Min­ing’s most ro­bust per­former, BHP Bil­li­ton, will find the go­ing tough now that oil and iron ore de­mand has re­ally tanked

Financial Mail - Investors Monthly - - Contents - RON DERBY

Ron Derby col­umn

The sim­ple an­swer to where to place your in­vest­ment in a re­sources world for an ex­tended pe­riod or, more specif­i­cally, over the past six years, has been the be­he­moth that is BHP Bil­li­ton. It’s not such a sure bet any more though, and in fact Gold Fields might be on a bet­ter wicket if gold finds a base and soon.

The one clear ad­van­tage that BHP Bil­li­ton, the world’s big­gest min­ing company, had over ev­ery other sin­gle miner in the world was its ex­po­sure to oil.

Com­bine that with its iron ore as­sets, a re­source that has up un­til re­cently held up much bet­ter than most other com­modi­ties, then any in­vestor with a pen­chant for min­ers would be ad­vised to keep Bil­li­ton as their num­ber one pick.

But cir­cum­stances for the Aus­tralian-based miner are chang­ing fast. Oil has moved into bear mar­ket ter­ri­tory, mean­ing a slump of more than 20% in a month be­cause of a surge in shale drilling that has lifted US out­put to a three-decade high, as well as slow­ing growth in global de­mand.

Iron ore hasn’t found it any eas­ier this year be­cause of slow­ing steel de­mand from China, which buys 67% of the world’s seaborne ore, and an over­sup­ply prob­lem.

Since the 2008 global slow­down when all of its smaller ri­vals such as An­glo Amer­i­can took strain as plat­inum and other com­mod­ity prices came un­der pres­sure, Bil­li­ton stood out as the only play in re­sources com­pa­nies, along with Glen­core Xs­trata. It now seems that the miner is af­flicted in the same way as its smaller ri­vals.

In its 2010 an­nual re­sults, pe­tro­leum prod­ucts made up 26% of Bil­li­ton’s earn­ings be­fore in­ter­est, taxes, de­pre­ci­a­tion and amor­ti­sa­tion, on par with iron ore’s con­tri­bu­tion and above that of coal, ac­cord­ing to Bloomberg data. Fast for­ward to this year’s full-year fig­ures: its fuel business makes up 30%, sec­ond to iron ore, which makes up 42%.

Be­tween them, iron ore and oil now make up more than 70% of earn­ings. Given the prospects for both com­modi­ties in the short to medium term, that doesn’t sound too strong and di­verse a port­fo­lio to me. Bil­li­ton is 11% weaker this year.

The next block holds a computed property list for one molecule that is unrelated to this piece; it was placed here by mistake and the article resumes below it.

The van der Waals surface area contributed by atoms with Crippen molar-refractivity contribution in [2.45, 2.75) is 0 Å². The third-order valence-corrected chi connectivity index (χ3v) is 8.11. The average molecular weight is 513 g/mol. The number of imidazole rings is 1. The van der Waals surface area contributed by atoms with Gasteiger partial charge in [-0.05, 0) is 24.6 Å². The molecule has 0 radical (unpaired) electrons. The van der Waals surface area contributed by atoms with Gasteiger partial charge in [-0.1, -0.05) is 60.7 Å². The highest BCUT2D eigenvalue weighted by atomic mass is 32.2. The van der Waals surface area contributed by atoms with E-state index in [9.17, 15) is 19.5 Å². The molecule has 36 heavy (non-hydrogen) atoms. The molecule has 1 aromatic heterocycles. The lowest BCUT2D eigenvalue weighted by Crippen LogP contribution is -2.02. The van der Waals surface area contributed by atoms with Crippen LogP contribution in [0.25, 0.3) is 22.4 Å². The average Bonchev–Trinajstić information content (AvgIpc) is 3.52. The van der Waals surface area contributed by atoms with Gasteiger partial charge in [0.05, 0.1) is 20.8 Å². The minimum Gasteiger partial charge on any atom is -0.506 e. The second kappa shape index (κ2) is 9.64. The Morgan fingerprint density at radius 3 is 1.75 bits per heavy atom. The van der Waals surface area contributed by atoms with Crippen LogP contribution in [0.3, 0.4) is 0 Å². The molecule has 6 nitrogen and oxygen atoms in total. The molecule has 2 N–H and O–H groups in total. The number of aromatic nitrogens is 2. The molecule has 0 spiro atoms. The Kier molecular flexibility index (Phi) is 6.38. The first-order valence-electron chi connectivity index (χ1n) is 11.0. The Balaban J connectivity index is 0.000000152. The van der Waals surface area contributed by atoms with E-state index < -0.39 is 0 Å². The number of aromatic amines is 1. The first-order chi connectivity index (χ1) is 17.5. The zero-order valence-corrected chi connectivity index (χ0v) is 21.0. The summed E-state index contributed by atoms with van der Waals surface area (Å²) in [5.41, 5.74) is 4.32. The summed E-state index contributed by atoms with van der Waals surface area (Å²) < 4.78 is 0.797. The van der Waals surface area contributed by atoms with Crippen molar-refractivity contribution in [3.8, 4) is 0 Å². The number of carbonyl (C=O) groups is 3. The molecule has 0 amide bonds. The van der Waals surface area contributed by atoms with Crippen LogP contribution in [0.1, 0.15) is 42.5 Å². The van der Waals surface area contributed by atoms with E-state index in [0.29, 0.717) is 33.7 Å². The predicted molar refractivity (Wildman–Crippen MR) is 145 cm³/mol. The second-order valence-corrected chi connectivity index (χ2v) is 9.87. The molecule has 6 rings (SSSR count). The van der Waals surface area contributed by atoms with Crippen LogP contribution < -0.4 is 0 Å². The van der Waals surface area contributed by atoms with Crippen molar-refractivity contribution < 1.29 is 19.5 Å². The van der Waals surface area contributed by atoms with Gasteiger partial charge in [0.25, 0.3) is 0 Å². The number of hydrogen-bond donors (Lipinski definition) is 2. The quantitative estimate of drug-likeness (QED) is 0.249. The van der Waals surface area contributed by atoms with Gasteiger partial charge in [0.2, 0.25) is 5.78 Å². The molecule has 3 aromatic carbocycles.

It’s a rather sim­i­lar tale for Sa­sol, whose in­vestors have long ben­e­fited from that stock’s di­rect cor­re­la­tion with the oil price. Over the past two months, to Novem­ber 14, the share has slumped over 16%.

With the light dim­ming on the two out­stand­ing stars among the re­source coun­ters, there are few places to go for in­vestors in min­ing com­pa­nies, let alone any sin­gle com­mod­ity.

An in­dex of the top-10 re­source stocks on the JSE is down over 7% from the be­gin­ning of the year to Novem­ber 14, with

Cir­cum­stances for Aus­tralian-based miner are chang­ing fast

seven com­pa­nies on that list in neg­a­tive ter­ri­tory. With oil only en­ter­ing bear ter­ri­tory last month, it’s not sur­pris­ing that Sa­sol is in pos­i­tive ter­ri­tory, but it is only 0.6% firmer.

An­glo Amer­i­can is slightly stronger for the year as in­vestors await some cor­po­rate ac­tiv­ity at the nearly 100-year-old miner as it aims to not only re­duce its plat­inum ex­po­sure through as­set sales but re­view its en­tire port­fo­lio. Of the 69 as­sets held by the di­ver­si­fied miner, its CEO said ear­lier this year that 31 were de­liv­er­ing just 2% of earn­ings be­fore in­ter­est and tax.

The strong­est per­former of the JSE’s top-10 re­source shares is the of­ten crit­i­cised Gold Fields, which has bet its en­tire fu­ture on its highly mech­a­nised South Deep op­er­a­tion. Gain­ing just un­der 25%, in­vestors seem to now be­lieve that the miner may fi­nally meet its own pro­duc­tion tar­gets and that it will be able to avoid a Se­cu­ri­ties & Ex­change Com­mis­sion penalty over its black eco­nomic em­pow­er­ment.

If CEO Nick Hol­land and his team can start to de­liver on the South Deep prom­ise and gold finds a base, the miner could do well in an in­dus­try long de­scribed as be­ing in its sun­set.

Sibanye Gold, which swal­lowed the rest of the South African as­sets that Gold Fields didn’t want, has re­mained a stel­lar per­former this year and its 51% share ap­pre­ci­a­tion makes it the best-per­form­ing miner so far. One feels that Neal Frone­man is go­ing to have to un­der­take some cor­po­rate ac­tiv­ity with ei­ther An­glo Amer­i­can Plat­inum or AngloGold Ashanti to keep in­vestors happy.

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